I believe that the Supreme Court was aware of this medical distinction between pregnancy and birth when in 2000 it dealt directly with the partial-birth abortion issue. In Stenberg v. Carhart the Court invalidated a Nebraska statute (and those of twenty-nine other states) prohibiting partial-birth abortion. As noted above, the Court had for the more than twenty-seven years since Roe v. Wade repeatedly defined the right to abortion as the right to choose whether or not to "terminate a pregnancy." However, in Stenberg, Justice Breyer, citing Roe v. Wade, cut short the usual definition, stating simply that "this Court, in the course of a generation, has determined and then redetermined that the Constitution offers basic protection to the woman's right to choose." Glaringly absent from Breyer's formulation of the abortion right was the previously ever-present words "to terminate her pregnancy."
Why did Justice Breyer phrase the right in this new manner? I believe that he recognized that this was no mere termination of a pregnancy. Rather, this was killing a child in the process of being born, an action never sanctioned by the Court, even in Roe. Because the Court was no longer dealing with the right to "terminate a pregnancy," those words no longer had application. Henceforth, the abortion right would begin and end with "the woman's right to choose." Period.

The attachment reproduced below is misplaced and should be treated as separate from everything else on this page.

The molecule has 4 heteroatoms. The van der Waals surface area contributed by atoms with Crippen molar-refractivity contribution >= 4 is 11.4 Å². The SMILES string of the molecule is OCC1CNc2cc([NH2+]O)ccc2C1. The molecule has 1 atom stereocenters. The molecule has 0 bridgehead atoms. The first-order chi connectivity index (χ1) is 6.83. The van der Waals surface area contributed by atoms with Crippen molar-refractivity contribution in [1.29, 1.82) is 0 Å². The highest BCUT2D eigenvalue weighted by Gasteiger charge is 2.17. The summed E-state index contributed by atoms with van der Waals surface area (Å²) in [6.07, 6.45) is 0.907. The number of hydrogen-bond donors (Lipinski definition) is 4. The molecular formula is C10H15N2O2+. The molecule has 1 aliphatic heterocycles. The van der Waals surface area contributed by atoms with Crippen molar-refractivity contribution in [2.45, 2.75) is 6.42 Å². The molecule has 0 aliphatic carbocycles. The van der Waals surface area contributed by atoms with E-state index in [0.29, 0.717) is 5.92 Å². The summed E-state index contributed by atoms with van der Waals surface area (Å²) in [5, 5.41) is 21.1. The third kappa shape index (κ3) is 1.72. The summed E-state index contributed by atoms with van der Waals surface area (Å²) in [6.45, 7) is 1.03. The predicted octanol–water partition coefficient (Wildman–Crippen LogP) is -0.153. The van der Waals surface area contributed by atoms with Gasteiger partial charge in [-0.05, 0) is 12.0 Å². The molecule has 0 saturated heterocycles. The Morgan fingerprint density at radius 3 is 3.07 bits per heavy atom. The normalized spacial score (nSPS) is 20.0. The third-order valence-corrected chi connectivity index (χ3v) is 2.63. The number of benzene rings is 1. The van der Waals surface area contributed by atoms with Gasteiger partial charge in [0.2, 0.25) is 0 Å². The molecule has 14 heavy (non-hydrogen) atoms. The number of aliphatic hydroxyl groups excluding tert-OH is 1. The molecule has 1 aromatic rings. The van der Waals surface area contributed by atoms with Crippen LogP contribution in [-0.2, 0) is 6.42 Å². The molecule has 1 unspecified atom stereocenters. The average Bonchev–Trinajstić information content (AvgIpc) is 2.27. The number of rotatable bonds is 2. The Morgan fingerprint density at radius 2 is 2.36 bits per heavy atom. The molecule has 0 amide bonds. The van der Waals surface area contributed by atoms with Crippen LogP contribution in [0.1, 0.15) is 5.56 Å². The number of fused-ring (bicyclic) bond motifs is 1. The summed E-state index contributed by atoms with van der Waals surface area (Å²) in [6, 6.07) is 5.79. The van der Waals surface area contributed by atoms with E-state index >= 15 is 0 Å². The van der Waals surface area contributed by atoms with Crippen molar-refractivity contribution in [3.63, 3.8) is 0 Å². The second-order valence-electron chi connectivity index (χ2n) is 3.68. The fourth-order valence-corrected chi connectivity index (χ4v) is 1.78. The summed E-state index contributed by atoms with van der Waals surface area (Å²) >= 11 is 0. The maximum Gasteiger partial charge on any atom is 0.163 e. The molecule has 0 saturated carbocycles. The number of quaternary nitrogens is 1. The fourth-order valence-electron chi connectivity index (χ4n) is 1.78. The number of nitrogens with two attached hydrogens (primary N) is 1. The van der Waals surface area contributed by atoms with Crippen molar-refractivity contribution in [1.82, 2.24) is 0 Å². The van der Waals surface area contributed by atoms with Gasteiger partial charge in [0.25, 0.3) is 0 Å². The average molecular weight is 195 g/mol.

Justice Cardozo once remarked upon "the tendency of a principle to expand itself to the limit of its logic." This illustrates the most insidious aspect of abortion. If the principle behind an abortion is simply the woman's right to choose, then where does such a right stop? For thirty years, we have stood by while Roe reached out of the womb, into the birth canal, and now outside of the mother to expand the right of a woman to be rid of an unwanted child. How far will we let this go before we stop it?
Abortion opponents used to refer to abortion as the "silent scream." At the rate we are going, I wonder how much longer the screams will remain silent.
Mark M. Trapp is a practicing attorney in South Carolina and be reached